The value of 4K was immediately apparent the minute we compared a still frame of Anthony Quinn taken from the original 2K scan for Navarone with its 4K equivalent on a 20-foot-wide screen. The amount of additional sharpness in the 4K elicited gasps. Fine details like the ribbing in the fabric of his gray vest, the pills in the wool, and the stubble on his face went from looking soft and smeared to having sharp dimensionality and a commensurate heightening of apparent contrast.
Lawrence of Arabia, which had been scanned in at 8K resolution (to ensure the highest capture of detail from the film’s large-format 65mm negative) and then taken down to 4K for the workflow, was even more revealing. A close-up of Peter O’Toole’s face jumped off the screen compared with the earlier 2K master, thanks to the more detailed texture of his skin and the sharper reproduction of the layer of dust partially coating his face. A longer shot from Lawrence that was also taken in the desert showed a series of fine concentric lines near the top of the frame in a pattern reminiscent of a fingerprint. These, Crisp explained, are cracks in the film emulsion caused by its melting in the desert heat and then healing over. The lines have always been there in the negative and result in an unusual rippling artifact when viewing the movie, but until now there hasn’t been a way to fix it. “We’ve never been able to see this kind of detail before—it’s always been kind of submerged,” he says. “But now, with this 8K scan, it’s more obvious.” Sony commissioned a third party to develop software to minimize or eliminate this distracting artifact for the restored version, which is due out on Blu-ray and in theaters later this year.
Just as noteworthy for Home Theater readers was the improvement we saw in 2K downconversions taken from fresh 4K scans—as viewed on a regular high-definition 2K flat-panel monitor akin to what any of us might have at home. Examination of a frame from the classic “Bring out your dead” scene in Holy Grail showed all kinds of enhanced detail, including leaves floating around in the air that are otherwise lost and additional sharpness in clothing and faces. “This movie was shot kind of soft, kind of low budget, and we try to preserve that [in the restoration],” Crisp explains. “But the previous [2K] workflows didn’t bring out what was really there. The resolving power of the scanners and lenses when the older HDs were done just wasn’t there.”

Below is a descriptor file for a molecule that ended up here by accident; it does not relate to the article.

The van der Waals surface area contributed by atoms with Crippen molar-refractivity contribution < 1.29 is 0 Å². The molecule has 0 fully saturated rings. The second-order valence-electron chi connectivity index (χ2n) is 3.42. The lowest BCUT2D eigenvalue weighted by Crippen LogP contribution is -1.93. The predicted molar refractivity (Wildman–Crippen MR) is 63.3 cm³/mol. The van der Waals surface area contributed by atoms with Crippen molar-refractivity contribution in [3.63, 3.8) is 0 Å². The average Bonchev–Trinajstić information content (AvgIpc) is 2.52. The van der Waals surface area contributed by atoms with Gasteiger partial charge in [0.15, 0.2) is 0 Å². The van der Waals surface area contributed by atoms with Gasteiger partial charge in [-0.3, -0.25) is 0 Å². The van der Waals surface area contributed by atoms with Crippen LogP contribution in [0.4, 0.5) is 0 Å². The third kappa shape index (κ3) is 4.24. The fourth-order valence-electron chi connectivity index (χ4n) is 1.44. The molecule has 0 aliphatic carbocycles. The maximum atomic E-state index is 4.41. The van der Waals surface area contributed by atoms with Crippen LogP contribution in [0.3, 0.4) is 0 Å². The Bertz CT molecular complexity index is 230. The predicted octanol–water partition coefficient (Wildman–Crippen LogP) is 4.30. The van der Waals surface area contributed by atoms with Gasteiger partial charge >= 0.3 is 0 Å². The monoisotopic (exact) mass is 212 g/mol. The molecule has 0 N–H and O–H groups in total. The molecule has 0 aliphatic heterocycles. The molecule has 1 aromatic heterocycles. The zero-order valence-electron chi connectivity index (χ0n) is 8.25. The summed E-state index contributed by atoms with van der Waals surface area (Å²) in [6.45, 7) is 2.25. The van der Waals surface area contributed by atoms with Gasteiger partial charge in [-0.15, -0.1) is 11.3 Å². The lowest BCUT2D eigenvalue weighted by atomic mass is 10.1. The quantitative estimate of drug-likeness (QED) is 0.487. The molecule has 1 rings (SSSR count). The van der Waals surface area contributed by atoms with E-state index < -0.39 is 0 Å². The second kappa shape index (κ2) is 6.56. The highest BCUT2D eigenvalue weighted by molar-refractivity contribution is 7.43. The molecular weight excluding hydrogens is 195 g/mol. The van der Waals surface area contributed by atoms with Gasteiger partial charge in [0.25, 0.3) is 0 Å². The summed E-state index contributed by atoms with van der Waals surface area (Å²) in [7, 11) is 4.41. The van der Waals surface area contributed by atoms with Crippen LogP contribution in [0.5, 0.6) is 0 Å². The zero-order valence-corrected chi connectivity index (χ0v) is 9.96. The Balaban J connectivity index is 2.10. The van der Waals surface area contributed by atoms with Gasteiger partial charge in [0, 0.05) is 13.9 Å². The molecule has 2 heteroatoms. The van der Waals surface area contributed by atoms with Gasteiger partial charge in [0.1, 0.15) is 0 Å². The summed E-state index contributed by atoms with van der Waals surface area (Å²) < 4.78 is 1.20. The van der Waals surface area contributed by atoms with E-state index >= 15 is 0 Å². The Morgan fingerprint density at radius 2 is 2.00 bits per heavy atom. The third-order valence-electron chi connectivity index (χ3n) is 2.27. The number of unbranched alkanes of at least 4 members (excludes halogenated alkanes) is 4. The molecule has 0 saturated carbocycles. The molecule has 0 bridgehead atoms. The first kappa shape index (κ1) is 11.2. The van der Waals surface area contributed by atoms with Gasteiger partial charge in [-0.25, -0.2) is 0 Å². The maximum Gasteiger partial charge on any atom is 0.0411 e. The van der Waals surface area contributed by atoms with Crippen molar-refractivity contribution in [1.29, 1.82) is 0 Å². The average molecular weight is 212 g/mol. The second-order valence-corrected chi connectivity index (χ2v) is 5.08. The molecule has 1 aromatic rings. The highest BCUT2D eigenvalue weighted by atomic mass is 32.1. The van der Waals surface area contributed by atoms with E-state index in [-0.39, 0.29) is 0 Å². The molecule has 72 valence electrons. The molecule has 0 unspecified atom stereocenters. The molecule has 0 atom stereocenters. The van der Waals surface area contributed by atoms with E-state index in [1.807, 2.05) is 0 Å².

A direct 2K/4K scan comparison of a scene from The Odessa File on a 1920 x 1080 HD monitor was equally revealing. One close-up of a military officer showed gobs of additional fine detail in his beard that were simply washed out in the earlier 2K scan. Bottom line: New Blu-ray releases will continue to benefit from Hollywood’s migration to 4K masters, even as we await a native 4K delivery system to the home. “Whether you work at 2K or 4K to do the clean-up and the color correction, we discovered that the biggest difference is in the original scan, because that is what captures your information,” Crisp explains. “So even though you downrez to 2K for some projects, having started out with that oversampled image to begin with, you just inherently have more detail in the final product.”
To Infinity...and Beyond
So let’s see. We’ve got more movies being shot in 4K; more being digitally mastered, restored, and distributed in 4K; and more 4K digital screens going into local cinemas. More 4K in theaters means more exposure and awareness of 4K among consumers. That, along with the stockpiling of more native 4K content, should create more demand for 4K consumer displays—which make our existing 2K content look better—and helps pave the way for a native 4K delivery system for the home. In the meantime, we’re getting better 2K Blu-rays made from 4K scans that we can play right now. OK, I get that all this will take some time to gel. But for the home theaterphile, I can’t say I see much downside.
In the end, though, 4K isn’t really about us—we’re just along for the ride. In the grand scheme, 4K is really about getting us closer to the treasures in our great cinematic canon and allowing us to see movies as the creator intended, unfettered by the lost detail and distortions attributable to the photographic and even digital systems used to capture and display images in the past. It’s been more than a decade since the birth of digital cinema, but in my view, 4K may have finally pulled up the curtain on film’s last act. How long it will last now is anyone’s guess. But I saw the truth projected right in front of me, plain as day. Eventually, I bet you’ll get to see it too.
For a listing of all movies released digitally in 4K, visit pro.sony and search “4K Movies.”